This sector of industrial was booming even before the pandemic, and future demand is expected to soar even higher.
In the age of one-hour package shipments, the infrastructure needed to serve a growing on-demand culture is scrambling to keep up. This has taken on even greater significance amid the COVID-19 pandemic, which forced millions to stay home for months.
According to Coresight Research’s U.S. Online Grocery Survey 2020, online grocery sales are expected to increase by about 40% this year due to the pandemic. That’s after a 22% increase in 2019.
The strong growth in e-commerce is a main reason that the industrial real estate sector is a bright spot in the U.S. economy, as developers and tenants continue to construct millions of square feet of warehouses and logistics centers.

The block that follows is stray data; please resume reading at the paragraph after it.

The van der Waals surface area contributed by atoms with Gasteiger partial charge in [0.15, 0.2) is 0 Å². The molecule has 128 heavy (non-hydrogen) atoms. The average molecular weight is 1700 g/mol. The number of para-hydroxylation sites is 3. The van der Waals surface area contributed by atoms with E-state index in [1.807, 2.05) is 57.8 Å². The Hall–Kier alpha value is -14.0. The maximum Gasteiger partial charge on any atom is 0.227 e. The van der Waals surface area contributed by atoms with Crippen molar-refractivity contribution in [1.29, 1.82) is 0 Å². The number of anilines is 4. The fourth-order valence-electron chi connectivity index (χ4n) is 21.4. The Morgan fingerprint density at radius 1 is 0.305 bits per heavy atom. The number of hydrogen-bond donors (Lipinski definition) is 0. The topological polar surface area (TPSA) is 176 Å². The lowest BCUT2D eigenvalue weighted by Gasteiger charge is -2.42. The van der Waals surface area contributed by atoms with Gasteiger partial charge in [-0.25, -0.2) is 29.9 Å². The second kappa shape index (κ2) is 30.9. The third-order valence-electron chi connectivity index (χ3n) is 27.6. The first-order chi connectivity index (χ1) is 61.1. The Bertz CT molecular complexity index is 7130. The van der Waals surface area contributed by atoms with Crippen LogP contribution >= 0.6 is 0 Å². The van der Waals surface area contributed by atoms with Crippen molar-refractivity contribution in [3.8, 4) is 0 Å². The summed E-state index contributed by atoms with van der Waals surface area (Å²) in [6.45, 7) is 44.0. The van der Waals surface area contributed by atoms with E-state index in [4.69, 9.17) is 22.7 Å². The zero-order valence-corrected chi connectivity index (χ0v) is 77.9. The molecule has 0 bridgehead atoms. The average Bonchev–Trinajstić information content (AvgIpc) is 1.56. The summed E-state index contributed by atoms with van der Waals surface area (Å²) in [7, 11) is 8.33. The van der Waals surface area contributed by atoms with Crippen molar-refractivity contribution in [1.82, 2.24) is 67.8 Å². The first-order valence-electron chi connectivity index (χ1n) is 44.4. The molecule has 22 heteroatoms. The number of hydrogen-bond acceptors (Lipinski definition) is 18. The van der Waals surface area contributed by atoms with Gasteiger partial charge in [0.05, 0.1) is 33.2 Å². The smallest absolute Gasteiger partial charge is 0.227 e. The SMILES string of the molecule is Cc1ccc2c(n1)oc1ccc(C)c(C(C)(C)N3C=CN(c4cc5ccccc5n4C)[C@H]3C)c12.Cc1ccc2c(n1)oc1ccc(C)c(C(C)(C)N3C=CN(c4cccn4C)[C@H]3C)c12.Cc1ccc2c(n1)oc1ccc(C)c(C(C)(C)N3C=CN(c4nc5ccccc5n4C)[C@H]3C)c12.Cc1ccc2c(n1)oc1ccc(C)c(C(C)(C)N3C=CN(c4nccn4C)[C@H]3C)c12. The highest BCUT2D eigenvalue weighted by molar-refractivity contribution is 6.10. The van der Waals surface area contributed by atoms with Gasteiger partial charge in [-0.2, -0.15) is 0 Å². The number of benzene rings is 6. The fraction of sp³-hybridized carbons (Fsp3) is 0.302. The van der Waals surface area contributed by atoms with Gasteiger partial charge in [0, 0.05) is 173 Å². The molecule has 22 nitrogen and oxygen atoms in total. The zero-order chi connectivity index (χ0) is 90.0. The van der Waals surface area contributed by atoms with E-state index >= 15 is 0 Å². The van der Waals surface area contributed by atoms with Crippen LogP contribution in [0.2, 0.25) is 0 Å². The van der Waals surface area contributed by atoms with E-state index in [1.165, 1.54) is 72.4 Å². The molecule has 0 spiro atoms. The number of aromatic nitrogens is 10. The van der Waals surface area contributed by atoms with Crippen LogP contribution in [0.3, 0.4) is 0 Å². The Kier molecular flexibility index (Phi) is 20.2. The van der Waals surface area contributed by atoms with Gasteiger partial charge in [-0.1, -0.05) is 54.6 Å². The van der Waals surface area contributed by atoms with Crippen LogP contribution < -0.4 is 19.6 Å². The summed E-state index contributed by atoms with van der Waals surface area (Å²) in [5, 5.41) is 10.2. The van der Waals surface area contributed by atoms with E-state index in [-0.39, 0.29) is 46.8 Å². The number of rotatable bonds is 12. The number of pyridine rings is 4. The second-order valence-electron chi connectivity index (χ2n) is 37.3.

Within the industrial sector is a unique class of buildings that maintain the continuity of the “cold chain,” which is crucial for the integrity of U.S. food and pharmaceutical logistics. While market factors are driving rising demand for cold buildings, there are also practical reasons behind the need for this asset class. The existing cold building stock in the U.S. is becoming antiquated, with an average age of 34 years, according to CBRE research.
In the past, cold storage buildings were built to suit, but due to the surge in demand and the need to upgrade these facilities, the era of the speculative cold building could be upon us.